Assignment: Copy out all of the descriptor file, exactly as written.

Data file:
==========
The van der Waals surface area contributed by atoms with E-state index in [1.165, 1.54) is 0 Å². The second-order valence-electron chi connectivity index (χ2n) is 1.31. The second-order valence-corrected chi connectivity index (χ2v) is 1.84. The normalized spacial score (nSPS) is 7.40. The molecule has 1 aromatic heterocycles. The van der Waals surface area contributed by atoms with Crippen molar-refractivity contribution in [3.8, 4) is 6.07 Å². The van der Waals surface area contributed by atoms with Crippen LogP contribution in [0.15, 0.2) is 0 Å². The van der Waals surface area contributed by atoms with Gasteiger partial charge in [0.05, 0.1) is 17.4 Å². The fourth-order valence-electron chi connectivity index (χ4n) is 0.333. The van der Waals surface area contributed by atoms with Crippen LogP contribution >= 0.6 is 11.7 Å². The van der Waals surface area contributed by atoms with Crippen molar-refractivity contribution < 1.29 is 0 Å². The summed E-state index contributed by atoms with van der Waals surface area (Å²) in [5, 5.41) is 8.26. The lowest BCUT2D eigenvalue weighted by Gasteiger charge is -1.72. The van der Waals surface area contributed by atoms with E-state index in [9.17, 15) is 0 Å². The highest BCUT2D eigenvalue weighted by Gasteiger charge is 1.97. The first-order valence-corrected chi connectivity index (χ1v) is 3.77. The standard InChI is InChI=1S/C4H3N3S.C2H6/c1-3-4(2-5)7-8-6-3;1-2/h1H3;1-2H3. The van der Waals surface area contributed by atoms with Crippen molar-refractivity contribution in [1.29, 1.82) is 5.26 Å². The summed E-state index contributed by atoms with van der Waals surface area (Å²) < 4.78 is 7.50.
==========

The van der Waals surface area contributed by atoms with E-state index in [1.165, 1.54) is 0 Å². The second-order valence-electron chi connectivity index (χ2n) is 1.31. The second-order valence-corrected chi connectivity index (χ2v) is 1.84. The normalized spacial score (nSPS) is 7.40. The molecule has 1 aromatic heterocycles. The van der Waals surface area contributed by atoms with Crippen molar-refractivity contribution in [3.8, 4) is 6.07 Å². The van der Waals surface area contributed by atoms with Crippen LogP contribution in [0.15, 0.2) is 0 Å². The van der Waals surface area contributed by atoms with Gasteiger partial charge in [0.05, 0.1) is 17.4 Å². The fourth-order valence-electron chi connectivity index (χ4n) is 0.333. The van der Waals surface area contributed by atoms with Crippen LogP contribution >= 0.6 is 11.7 Å². The van der Waals surface area contributed by atoms with Crippen molar-refractivity contribution < 1.29 is 0 Å². The summed E-state index contributed by atoms with van der Waals surface area (Å²) in [5, 5.41) is 8.26. The lowest BCUT2D eigenvalue weighted by Gasteiger charge is -1.72. The van der Waals surface area contributed by atoms with E-state index in [9.17, 15) is 0 Å². The highest BCUT2D eigenvalue weighted by Gasteiger charge is 1.97. The first-order valence-corrected chi connectivity index (χ1v) is 3.77. The standard InChI is InChI=1S/C4H3N3S.C2H6/c1-3-4(2-5)7-8-6-3;1-2/h1H3;1-2H3. The van der Waals surface area contributed by atoms with Crippen molar-refractivity contribution in [1.29, 1.82) is 5.26 Å². The summed E-state index contributed by atoms with van der Waals surface area (Å²) < 4.78 is 7.50.